Fiscal policy refers to the use of government expenditure, tax, and borrowing activities to achieve economic goals, including the overall level of aggregate demand in an economy (and hence the level of economic activity), the distribution of income and wealth among different segments of the population, and, ultimately, the allocation of resources between different sectors and economic agents.
Government expenditures include transfer payments, the purchase of goods and services (current government spending), and capital expenditure.
Government revenues are generated through taxes. There are direct and indirect taxes. Direct taxes are difficult to change without considerable notice. Indirect taxes can be adjusted almost immediately.
The four desirable attributes of a tax policy are simplicity, efficiency, fairness, and revenue sufficiency.
A budget is the annual statement of the government's expenditures and tax revenues. A balanced budget implies that current government revenue is equal to current government expenditures.
A budget deficit exists when total government spending exceeds government revenue. A budget deficit is financed through the issuance of government securities. Such issuance of securities adds to the national debt.
A budget surplus occurs when revenues exceed spending. Under a budget surplus, excess revenue is applied to the total outstanding debt accumulated during prior periods, therefore reducing it by the amount of the surplus.
There are arguments for and against being concerned with the size of a fiscal deficit.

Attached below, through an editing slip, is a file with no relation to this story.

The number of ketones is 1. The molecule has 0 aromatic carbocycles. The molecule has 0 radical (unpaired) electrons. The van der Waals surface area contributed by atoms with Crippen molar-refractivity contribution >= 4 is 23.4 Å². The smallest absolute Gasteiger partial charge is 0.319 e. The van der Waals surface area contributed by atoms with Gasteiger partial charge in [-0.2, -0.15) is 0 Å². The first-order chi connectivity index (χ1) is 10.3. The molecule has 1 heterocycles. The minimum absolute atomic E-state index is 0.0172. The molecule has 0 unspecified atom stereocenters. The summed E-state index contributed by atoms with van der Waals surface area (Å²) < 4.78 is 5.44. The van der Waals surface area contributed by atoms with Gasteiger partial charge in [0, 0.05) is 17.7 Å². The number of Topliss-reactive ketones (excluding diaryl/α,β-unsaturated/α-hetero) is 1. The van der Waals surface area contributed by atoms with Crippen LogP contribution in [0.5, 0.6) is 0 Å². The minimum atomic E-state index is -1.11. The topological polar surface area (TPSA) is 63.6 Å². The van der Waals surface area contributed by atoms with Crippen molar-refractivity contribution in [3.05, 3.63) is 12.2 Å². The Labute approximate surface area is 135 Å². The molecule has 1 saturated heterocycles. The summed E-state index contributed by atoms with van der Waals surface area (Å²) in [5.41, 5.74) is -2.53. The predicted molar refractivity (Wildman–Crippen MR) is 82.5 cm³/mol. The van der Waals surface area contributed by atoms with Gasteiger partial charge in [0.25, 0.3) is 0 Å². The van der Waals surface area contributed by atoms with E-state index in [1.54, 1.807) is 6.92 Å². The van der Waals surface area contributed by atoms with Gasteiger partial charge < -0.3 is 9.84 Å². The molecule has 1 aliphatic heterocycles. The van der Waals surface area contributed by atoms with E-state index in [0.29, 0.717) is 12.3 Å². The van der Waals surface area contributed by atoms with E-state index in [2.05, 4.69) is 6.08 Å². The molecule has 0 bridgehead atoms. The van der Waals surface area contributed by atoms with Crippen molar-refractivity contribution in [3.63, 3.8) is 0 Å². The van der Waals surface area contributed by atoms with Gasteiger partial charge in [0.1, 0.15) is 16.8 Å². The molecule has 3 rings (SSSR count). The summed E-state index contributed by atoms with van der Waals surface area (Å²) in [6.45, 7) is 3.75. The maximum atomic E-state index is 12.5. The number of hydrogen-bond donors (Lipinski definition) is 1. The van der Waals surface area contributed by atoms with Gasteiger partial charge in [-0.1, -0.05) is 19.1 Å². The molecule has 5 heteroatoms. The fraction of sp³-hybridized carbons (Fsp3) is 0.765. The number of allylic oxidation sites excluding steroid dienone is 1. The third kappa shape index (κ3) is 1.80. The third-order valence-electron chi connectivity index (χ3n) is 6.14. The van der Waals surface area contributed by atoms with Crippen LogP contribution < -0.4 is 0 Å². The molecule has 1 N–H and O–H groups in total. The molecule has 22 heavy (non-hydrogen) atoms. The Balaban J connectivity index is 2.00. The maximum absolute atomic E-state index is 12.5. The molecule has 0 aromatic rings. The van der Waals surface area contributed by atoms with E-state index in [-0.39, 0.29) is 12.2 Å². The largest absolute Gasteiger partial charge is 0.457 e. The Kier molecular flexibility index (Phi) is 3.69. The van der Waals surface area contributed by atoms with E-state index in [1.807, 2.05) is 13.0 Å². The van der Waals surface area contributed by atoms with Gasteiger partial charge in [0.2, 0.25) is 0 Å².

The arguments against being concerned about national debt:
The arguments for being concerned about national debt:
The crowding-out effect is the reduction in private spending as a result of higher interest rates generated by budget deficits that are financed by borrowing in the capital market. It suggests that budget deficits will exert less impact on aggregate demand than the basic Keynesian model implies. Because financing the deficit pushes up interest rates, budget deficits will tend to retard private spending, particularly spending on investment. This reduction will at least partially offset additional spending emanating from the deficit.
As disposable income increases, consumption expenditures increase, but by a smaller fraction than the increase in income. This is reflected in the marginal propensity to consume (MPC), which is less than one.
Marginal propensity to save (MPS) is defined as additional savings divided by additional current disposable income.
The government purchases multiplier is the magnification effect of a change in government purchases of goods and services on aggregate demand. It exists because government purchases are a component of aggregate expenditure; an increase in government purchases increases aggregate income, which induces additional consumption expenditure.
The tax multiplier is the magnification effect a change in taxes on aggregate demand. An increase in taxes decreases disposable income, which decreases consumption expenditure, aggregate expenditure, and real GDP.
The two multipliers are called the fiscal multiplier: 1/[1 - c (1 - t)], where c is the MPC and t is the tax rate.
The balanced budget multiplier is the magnification effect of a simultaneous change in government purchases and taxes on aggregate demand. A $1 increase in government purchases increases aggregate demand initially by $1, but a $1 increase in taxes decreases consumption expenditure by less than $1 initially, so a $1 increase in both purchases and taxes increases aggregate demand.
The structural surplus or deficit is the surplus or deficit that would occur if the economy was at full employment and real GDP was equal to potential GDP.